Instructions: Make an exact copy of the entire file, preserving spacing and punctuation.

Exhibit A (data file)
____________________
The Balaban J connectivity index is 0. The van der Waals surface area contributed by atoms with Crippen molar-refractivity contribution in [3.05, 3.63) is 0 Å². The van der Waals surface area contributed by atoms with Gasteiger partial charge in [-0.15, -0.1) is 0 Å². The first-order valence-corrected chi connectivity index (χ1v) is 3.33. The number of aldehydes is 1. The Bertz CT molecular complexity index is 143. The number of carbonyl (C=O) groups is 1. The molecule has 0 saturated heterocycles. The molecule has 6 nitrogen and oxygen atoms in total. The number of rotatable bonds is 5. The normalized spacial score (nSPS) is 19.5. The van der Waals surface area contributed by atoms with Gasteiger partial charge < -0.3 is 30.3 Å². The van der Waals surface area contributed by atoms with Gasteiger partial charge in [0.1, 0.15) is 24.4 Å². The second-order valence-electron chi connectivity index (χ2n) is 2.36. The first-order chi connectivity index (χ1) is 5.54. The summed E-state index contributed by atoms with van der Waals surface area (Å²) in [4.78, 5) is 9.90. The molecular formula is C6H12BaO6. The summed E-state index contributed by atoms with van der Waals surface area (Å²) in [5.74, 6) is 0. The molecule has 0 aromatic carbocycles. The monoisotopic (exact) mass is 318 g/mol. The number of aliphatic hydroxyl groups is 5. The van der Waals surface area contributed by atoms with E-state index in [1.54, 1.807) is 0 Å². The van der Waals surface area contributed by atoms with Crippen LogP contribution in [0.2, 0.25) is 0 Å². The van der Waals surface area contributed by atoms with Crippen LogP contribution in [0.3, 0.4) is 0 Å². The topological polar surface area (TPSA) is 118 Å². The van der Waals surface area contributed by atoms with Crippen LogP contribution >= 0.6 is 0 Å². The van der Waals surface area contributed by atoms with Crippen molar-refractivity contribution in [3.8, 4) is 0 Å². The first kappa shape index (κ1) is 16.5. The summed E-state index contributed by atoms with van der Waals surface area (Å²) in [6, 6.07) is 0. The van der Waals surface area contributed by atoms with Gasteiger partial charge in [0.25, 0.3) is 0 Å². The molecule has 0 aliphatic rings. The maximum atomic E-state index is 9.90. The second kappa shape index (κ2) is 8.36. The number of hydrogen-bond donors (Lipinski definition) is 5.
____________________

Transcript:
The Balaban J connectivity index is 0. The van der Waals surface area contributed by atoms with Crippen molar-refractivity contribution in [3.05, 3.63) is 0 Å². The van der Waals surface area contributed by atoms with Gasteiger partial charge in [-0.15, -0.1) is 0 Å². The first-order valence-corrected chi connectivity index (χ1v) is 3.33. The number of aldehydes is 1. The Bertz CT molecular complexity index is 143. The number of carbonyl (C=O) groups is 1. The molecule has 0 saturated heterocycles. The molecule has 6 nitrogen and oxygen atoms in total. The number of rotatable bonds is 5. The normalized spacial score (nSPS) is 19.5. The van der Waals surface area contributed by atoms with Gasteiger partial charge < -0.3 is 30.3 Å². The van der Waals surface area contributed by atoms with Gasteiger partial charge in [0.1, 0.15) is 24.4 Å². The second-order valence-electron chi connectivity index (χ2n) is 2.36. The first-order chi connectivity index (χ1) is 5.54. The summed E-state index contributed by atoms with van der Waals surface area (Å²) in [4.78, 5) is 9.90. The molecular formula is C6H12BaO6. The summed E-state index contributed by atoms with van der Waals surface area (Å²) in [5.74, 6) is 0. The molecule has 0 aromatic carbocycles. The monoisotopic (exact) mass is 318 g/mol. The number of aliphatic hydroxyl groups is 5. The van der Waals surface area contributed by atoms with E-state index in [1.54, 1.807) is 0 Å². The van der Waals surface area contributed by atoms with Crippen LogP contribution in [0.2, 0.25) is 0 Å². The van der Waals surface area contributed by atoms with Crippen LogP contribution in [0.3, 0.4) is 0 Å². The topological polar surface area (TPSA) is 118 Å². The van der Waals surface area contributed by atoms with Crippen LogP contribution >= 0.6 is 0 Å². The van der Waals surface area contributed by atoms with Crippen molar-refractivity contribution in [3.8, 4) is 0 Å². The first kappa shape index (κ1) is 16.5. The summed E-state index contributed by atoms with van der Waals surface area (Å²) in [6, 6.07) is 0. The van der Waals surface area contributed by atoms with Gasteiger partial charge in [0.25, 0.3) is 0 Å². The molecule has 0 aliphatic rings. The maximum atomic E-state index is 9.90. The second kappa shape index (κ2) is 8.36. The number of hydrogen-bond donors (Lipinski definition) is 5.